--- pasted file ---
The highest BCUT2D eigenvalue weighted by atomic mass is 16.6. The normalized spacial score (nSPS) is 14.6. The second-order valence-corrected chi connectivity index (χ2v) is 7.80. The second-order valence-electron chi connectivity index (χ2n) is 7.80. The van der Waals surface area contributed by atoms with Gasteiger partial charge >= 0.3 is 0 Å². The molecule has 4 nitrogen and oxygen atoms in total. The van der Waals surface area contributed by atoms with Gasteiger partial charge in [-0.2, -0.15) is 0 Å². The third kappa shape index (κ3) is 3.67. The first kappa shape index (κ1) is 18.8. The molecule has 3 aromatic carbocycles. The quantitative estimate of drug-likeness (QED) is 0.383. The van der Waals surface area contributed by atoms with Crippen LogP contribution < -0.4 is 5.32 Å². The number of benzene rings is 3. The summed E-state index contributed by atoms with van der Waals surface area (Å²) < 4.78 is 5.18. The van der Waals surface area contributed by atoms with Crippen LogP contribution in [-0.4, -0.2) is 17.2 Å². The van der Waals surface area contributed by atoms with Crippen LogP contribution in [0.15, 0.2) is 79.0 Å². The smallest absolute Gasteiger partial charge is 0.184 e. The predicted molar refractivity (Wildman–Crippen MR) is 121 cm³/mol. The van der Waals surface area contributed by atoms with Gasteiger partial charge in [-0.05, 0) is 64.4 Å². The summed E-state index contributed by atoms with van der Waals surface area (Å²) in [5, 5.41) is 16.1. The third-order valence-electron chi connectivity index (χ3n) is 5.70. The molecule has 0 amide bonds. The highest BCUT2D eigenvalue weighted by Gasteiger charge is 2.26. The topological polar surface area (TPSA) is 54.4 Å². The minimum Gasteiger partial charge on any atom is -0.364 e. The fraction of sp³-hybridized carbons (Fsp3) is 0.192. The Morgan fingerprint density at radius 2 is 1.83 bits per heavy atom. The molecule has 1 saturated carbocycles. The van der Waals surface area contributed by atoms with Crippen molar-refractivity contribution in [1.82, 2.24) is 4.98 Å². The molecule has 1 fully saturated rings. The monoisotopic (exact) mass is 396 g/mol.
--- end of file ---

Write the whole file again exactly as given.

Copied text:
The highest BCUT2D eigenvalue weighted by atomic mass is 16.6. The normalized spacial score (nSPS) is 14.6. The second-order valence-corrected chi connectivity index (χ2v) is 7.80. The second-order valence-electron chi connectivity index (χ2n) is 7.80. The van der Waals surface area contributed by atoms with Gasteiger partial charge >= 0.3 is 0 Å². The molecule has 4 nitrogen and oxygen atoms in total. The van der Waals surface area contributed by atoms with Gasteiger partial charge in [-0.2, -0.15) is 0 Å². The third kappa shape index (κ3) is 3.67. The first kappa shape index (κ1) is 18.8. The molecule has 3 aromatic carbocycles. The quantitative estimate of drug-likeness (QED) is 0.383. The van der Waals surface area contributed by atoms with Crippen LogP contribution < -0.4 is 5.32 Å². The number of benzene rings is 3. The summed E-state index contributed by atoms with van der Waals surface area (Å²) < 4.78 is 5.18. The van der Waals surface area contributed by atoms with Crippen LogP contribution in [-0.4, -0.2) is 17.2 Å². The van der Waals surface area contributed by atoms with Crippen LogP contribution in [0.15, 0.2) is 79.0 Å². The smallest absolute Gasteiger partial charge is 0.184 e. The predicted molar refractivity (Wildman–Crippen MR) is 121 cm³/mol. The van der Waals surface area contributed by atoms with Gasteiger partial charge in [-0.05, 0) is 64.4 Å². The summed E-state index contributed by atoms with van der Waals surface area (Å²) in [5, 5.41) is 16.1. The third-order valence-electron chi connectivity index (χ3n) is 5.70. The molecule has 0 amide bonds. The highest BCUT2D eigenvalue weighted by Gasteiger charge is 2.26. The topological polar surface area (TPSA) is 54.4 Å². The minimum Gasteiger partial charge on any atom is -0.364 e. The fraction of sp³-hybridized carbons (Fsp3) is 0.192. The Morgan fingerprint density at radius 2 is 1.83 bits per heavy atom. The molecule has 1 saturated carbocycles. The van der Waals surface area contributed by atoms with Crippen molar-refractivity contribution in [1.82, 2.24) is 4.98 Å². The molecule has 1 fully saturated rings. The monoisotopic (exact) mass is 396 g/mol.